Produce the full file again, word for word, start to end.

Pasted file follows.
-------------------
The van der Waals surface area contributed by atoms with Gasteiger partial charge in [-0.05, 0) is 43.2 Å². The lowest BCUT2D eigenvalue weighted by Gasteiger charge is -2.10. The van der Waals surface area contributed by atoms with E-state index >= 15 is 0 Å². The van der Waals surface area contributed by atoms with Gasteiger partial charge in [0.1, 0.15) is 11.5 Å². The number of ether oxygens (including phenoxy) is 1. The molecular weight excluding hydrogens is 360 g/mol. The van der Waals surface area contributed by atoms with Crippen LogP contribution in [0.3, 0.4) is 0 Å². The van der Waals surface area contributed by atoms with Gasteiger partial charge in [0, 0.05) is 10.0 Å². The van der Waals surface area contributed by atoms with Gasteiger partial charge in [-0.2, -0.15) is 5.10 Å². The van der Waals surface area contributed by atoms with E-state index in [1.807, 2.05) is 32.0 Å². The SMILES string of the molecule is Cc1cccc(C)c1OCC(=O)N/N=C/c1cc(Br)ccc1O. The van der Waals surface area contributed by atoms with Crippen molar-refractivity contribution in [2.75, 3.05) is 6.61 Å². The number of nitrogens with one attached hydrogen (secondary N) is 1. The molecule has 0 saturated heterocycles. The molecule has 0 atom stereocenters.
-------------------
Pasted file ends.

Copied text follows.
The van der Waals surface area contributed by atoms with Gasteiger partial charge in [-0.05, 0) is 43.2 Å². The lowest BCUT2D eigenvalue weighted by Gasteiger charge is -2.10. The van der Waals surface area contributed by atoms with E-state index >= 15 is 0 Å². The van der Waals surface area contributed by atoms with Gasteiger partial charge in [0.1, 0.15) is 11.5 Å². The number of ether oxygens (including phenoxy) is 1. The molecular weight excluding hydrogens is 360 g/mol. The van der Waals surface area contributed by atoms with Crippen LogP contribution in [0.3, 0.4) is 0 Å². The van der Waals surface area contributed by atoms with Gasteiger partial charge in [0, 0.05) is 10.0 Å². The van der Waals surface area contributed by atoms with Gasteiger partial charge in [-0.2, -0.15) is 5.10 Å². The van der Waals surface area contributed by atoms with E-state index in [1.807, 2.05) is 32.0 Å². The SMILES string of the molecule is Cc1cccc(C)c1OCC(=O)N/N=C/c1cc(Br)ccc1O. The van der Waals surface area contributed by atoms with Crippen molar-refractivity contribution in [2.75, 3.05) is 6.61 Å². The number of nitrogens with one attached hydrogen (secondary N) is 1. The molecule has 0 saturated heterocycles. The molecule has 0 atom stereocenters.